On May 1, Italian prime minister Matteo Renzi launched the Milan Expo, a six-month, 145-country event on sustainable food production, held just outside the city. Just ten miles away, in the center of Milan, some 30,000 people (link in Italian) gathered in protest.
The “No Expo” rally included groups of workers, migrants rights activists and students. The mood was relatively positive, with brass bands from all over Europe playing music. But not everyone was there for peaceful political activism; an hour after the protest started, as many as 500 people dressed in black started rioting.
Anti-riot police responded with tear gas and water cannons. According to regional governor Roberto Maroni, significant damage was done; he has authorized an emergency fund of 1.5 million euros ($1.7 million) for the city (link in Italian). On May 3, at least 20,000 more people took to the streets of Milan—this time, to clean writing from the walls and to protest against violence.
Some “No Expo” activists say the violent protestors were members of what press have dubbed “Black Boc,” a rogue protest group first identified at the 1999 meeting of the World Trade Organization in Seattle, USA. “Some individuals decided by themselves to practice riots while the No Expo assembly, which organized the march, had very different objectives,” said Massimiliano Goitom, a No Expo activist.
Despite the rough start, Andrea Cegna, an organizer of the No Expo assembly, told Quartz that he and others would continue to peacefully protest against for the next six months (pdf, Italian).
No Expo activists argue that the Milan Expo has wasted Italian public funds, without producing measurable benefits for the country. “The Expo never created jobs—in fact, it’s quite the opposite. Most of the work [at the Expo] is volunteered, with no adequate wage,” said Alberto Di Monte, another No Expo activist and author of Expopolis, an investigation into the event. According to Di Monte’s research, the Milan Expo cost Italy at least 10 billion euros ($11.2 billion) in public money, in the midst of a national economic crisis (pdf, link in Italian).
Despite the vast sums spent in preparation for the event, large parts of the Expo site still were not ready for opening day. The day after opening ceremony, a visitor was wounded by a cornerstone falling from the Turkish pavilion.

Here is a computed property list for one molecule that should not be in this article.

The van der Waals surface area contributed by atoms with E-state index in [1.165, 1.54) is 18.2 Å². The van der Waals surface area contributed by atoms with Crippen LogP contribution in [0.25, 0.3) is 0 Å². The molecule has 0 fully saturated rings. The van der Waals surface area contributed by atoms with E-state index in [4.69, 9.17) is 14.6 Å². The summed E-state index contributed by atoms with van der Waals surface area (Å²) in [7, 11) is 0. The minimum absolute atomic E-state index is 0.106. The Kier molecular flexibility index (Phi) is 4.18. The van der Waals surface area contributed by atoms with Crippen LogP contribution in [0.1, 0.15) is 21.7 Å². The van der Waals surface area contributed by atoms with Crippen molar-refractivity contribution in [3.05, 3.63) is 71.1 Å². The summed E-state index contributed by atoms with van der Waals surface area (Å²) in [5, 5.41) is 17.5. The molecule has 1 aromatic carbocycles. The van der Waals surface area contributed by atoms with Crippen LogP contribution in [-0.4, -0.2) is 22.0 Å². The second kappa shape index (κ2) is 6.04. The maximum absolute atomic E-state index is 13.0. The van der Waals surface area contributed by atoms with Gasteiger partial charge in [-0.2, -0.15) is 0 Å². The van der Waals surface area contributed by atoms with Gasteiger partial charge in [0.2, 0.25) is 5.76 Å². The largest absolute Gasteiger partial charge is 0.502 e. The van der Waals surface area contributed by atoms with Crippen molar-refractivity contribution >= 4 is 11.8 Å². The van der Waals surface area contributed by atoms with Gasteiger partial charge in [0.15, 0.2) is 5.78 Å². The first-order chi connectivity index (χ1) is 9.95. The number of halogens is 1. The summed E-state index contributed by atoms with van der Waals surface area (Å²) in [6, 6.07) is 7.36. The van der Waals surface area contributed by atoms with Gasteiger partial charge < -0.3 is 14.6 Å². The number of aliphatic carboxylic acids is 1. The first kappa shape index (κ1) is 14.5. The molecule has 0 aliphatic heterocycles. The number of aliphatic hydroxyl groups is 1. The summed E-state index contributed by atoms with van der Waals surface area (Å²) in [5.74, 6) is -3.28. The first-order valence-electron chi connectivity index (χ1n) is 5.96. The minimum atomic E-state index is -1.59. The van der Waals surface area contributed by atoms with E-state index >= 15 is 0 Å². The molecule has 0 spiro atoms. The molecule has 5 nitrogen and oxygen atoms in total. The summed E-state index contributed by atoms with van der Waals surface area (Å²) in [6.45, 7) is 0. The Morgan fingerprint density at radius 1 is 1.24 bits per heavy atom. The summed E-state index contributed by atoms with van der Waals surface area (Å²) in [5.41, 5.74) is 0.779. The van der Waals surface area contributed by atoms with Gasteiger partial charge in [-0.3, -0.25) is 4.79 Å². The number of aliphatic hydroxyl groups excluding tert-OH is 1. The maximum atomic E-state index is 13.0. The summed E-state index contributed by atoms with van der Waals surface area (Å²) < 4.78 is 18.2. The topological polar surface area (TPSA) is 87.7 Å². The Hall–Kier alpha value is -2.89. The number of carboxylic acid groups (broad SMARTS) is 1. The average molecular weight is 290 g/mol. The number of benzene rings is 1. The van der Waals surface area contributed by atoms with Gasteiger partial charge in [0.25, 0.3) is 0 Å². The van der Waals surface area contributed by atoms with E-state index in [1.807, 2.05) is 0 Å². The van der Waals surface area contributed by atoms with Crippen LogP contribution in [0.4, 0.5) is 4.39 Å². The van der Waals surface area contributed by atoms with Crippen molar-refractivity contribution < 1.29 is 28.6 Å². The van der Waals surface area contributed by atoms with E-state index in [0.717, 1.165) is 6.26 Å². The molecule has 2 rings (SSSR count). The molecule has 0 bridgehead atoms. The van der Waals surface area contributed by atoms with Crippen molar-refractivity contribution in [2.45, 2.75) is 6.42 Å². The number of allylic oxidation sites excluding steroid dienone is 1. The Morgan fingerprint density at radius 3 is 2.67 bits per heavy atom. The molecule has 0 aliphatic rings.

Criticism doesn’t come just from protestors in the street. Expo organizers have already faced a corruption investigation, and several lawmakers involved in the project have been arrested.
An independent study by Roberto Perotti, a professor at Milan’s Bocconi University and an economic advisor to the government, also draws negative conclusions about the Expo. Perotti criticizes Expo organizers and city officials (pdf, Italian) for making “risky economic estimates” and “overestimated results” about the Expo, and concludes: “Expo should not have happened in the first place.”
Milan officials, on the other hand, insist that Italy will benefit from the Expo. They expect the country’s gross domestic product (GDP) to increase between 10-14 billion euros (US$11.2-15.6 billion) thanks to the initiative. Twenty million visitors are expected to attend the event and according to organizers, 11 million tickets have already been sold (link in Italian).
No Expo activists also argue that the Expo is wrongheaded on a much deeper level. Small farmers have been excluded from the event, complain activists. The Expo’s corporate sponsors also include McDonalds and Coca Cola, arguably poor models for an event about the future of food.
Pope Francis, who spoke via a televised linkup to the Expo’s opening ceremony, expressed a similar view. “In certain ways, the Expo itself is part of this paradox of abundance, it obeys the culture of waste and does not contribute to a model of equitable and sustainable development,” he said. The Expo should instead focus on “the faces of the men and women who are hungry, who fall ill and even die because of an insufficient or harmful diet,” he added.